Common Gate Circuit:
The FET Common Gate Circuit (CG) shown in Fig. 11-19 uses voltage divider bias. The ac output is taken from the drain terminal, and an external load (RL) is capacitor-coupled to the drain, exactly as in the case of a common-source circuit. Unlike a CS circuit, the ac input for the CG circuit is applied to the FET source terminal (via C3), and a capacitor (C1) is included to ac short-circuit the gate to ground. Because the gate is grounded, all of the ac input voltage appears across the gate-source terminals.
The current and voltage wave forms for the CG circuit shown in Fig. 11-20 illustrate the circuit operation. When the instantaneous level of the ac signal voltage increases, the source voltage increases while the gate voltage remains constant. Consequently, the gate-source voltage decreases, the drain current is reduced, and the output voltage at the drain terminal is increased. Similarly, when vi decreases, vgs increases, Id increases, and vd decreases. Thus, an increase in vi causes an increase in vo, and a decrease in vi produces a decrease in vo, so, there is no phase shift between the input and the output. (See the voltage and current waveforms in Fig. 11-20.)
Common Gate Equivalent Circuit:
As in the case of other circuits, the supply voltage and capacitors in Fig. 11-19 are replaced with short-circuits in order to study the circuit ac performance. This gives the common-gate ac equivalent circuit in Fig. 11-21(a). The input terminals of the ac equivalent circuit are seen to be the PET source and gate, and the output terminals are the drain and gate. The gate terminal is common to both input and output, so the circuit is named common-gate.
The completer CG ac equivalent circuit is drawn by substituting the FET model into the ac equivalent circuit, [Fig. 11-21(b)]. As always, the indicated current directions and voltage polarities are those that are produced by a positive-going signal voltage.
Looking into the source and gate terminals of the CG circuit in Fig. 11-21(b), is similar to ‘looking into’ the output of a common-drain circuit. Therefore, the equation for the Common Gate Circuit device input impedance (Zs) is derived in the same way as, the equation for Zs in the common-drain circuit.
The circuit input impedance is Rs in parallel with the device input impedance.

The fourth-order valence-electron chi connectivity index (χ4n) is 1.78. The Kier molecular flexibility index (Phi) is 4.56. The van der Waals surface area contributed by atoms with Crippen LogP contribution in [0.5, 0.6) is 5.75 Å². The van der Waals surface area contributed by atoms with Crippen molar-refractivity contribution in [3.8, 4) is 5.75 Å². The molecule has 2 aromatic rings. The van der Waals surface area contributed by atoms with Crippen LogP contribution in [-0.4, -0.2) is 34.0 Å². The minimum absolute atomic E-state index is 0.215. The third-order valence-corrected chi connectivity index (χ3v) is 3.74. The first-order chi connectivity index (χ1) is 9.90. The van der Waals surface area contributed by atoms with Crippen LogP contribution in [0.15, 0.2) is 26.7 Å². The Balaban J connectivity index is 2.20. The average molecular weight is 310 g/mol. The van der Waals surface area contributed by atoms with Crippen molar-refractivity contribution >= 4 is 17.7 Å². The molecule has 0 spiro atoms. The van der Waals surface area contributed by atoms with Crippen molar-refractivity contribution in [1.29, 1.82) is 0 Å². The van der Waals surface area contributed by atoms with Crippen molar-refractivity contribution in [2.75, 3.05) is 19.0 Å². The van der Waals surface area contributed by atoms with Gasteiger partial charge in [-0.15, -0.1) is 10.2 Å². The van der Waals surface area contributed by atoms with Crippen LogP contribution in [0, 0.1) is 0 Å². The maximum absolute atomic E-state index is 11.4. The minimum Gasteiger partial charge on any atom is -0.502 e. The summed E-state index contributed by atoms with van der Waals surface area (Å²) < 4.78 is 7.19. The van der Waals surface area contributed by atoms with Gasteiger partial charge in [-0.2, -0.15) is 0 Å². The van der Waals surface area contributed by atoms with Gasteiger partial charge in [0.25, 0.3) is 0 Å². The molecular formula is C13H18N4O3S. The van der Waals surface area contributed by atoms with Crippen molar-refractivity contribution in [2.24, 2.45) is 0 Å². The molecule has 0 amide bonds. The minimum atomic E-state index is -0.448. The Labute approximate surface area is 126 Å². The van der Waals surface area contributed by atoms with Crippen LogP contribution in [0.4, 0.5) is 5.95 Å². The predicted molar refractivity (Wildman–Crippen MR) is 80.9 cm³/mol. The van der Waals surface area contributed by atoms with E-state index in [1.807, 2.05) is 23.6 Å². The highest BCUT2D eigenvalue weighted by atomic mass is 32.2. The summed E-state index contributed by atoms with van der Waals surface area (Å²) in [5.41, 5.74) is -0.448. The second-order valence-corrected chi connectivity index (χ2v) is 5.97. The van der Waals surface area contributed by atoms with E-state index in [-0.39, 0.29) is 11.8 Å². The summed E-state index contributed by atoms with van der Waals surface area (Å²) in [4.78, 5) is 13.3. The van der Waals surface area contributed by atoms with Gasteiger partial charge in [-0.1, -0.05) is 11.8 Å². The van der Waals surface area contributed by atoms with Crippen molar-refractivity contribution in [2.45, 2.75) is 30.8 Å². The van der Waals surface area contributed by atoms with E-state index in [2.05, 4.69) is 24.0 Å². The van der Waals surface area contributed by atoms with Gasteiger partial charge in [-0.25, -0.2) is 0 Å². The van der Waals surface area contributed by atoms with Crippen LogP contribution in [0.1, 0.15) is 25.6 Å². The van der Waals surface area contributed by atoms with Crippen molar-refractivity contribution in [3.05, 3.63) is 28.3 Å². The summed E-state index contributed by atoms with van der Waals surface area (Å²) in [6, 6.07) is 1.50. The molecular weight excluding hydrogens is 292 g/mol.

Using a typical Yfs of 5000 μS, the input impedance of a Common Gate Circuit is around 200 Ω. Low input impedance is the major disadvantage of the Common Gate Circuit, because the signal voltage is divided across rs and Zs, (see Fig. 11-22).
The output of a Common Gate Circuit is taken from the drain terminal, as in the case of a common-source circuit. So, the common-gate output impedance is the same as the common-drain output impedance. At the drain terminal,
and the circuit output impedance is,
From Fig. 11-21(b),
Equation 11-20 is similar to Eq. 11-7 for the voltage gain of a common-source circuit, with the exception that there is no minus sign in Eq. 11-20. So, the voltage gain for a Common Gate Circuit is the same as the voltage gain for a common-source circuit with the same component values. As, already discussed, there is no phase shift between the input and output of a Common Gate Circuit, hence the absence of the minus sign in Eq. 11-20.
Effect of Unbypassed Gate Resistors:
If capacitor C1 is not present in the CG circuit in Fig. 11-19, the FET gate is not ac short-circuited to ground. So, a resistance (RG = R1||R2) must be included in the ac equivalent circuit (see Fig. 11-23), and in the complete CG ac equivalent circuit. The presence of the unbypassed gate resistors affects the circuit input impedance and voltage gain. Analysis of the equivalent circuit shows that,
When Rgs ≫ RG (which is usually the case), Eq. 11-21 gives Zi = 1/Yfs, and Eq 11-22 gives Av= Yfs(RD||RL), which are the equations for a CG circuit with the gate bypassed to ground The Zi and Av effects occur only in situations where very high value bias resistors are used in a CG circuit. Figure 11-24 shows a CG circuit that uses self bias. In this case, RG is omitted because there is no signal applied at the gate input; the gate is directly grounded and no gate bypass capacitor is required.
Summary of CG Circuit Performance:
With the gate bypassed to ground:
With the gate unbypassed:
A Common Gate Circuit has a voltage gain, no phase shift between input and output, low input impedance, and relatively high output impedance.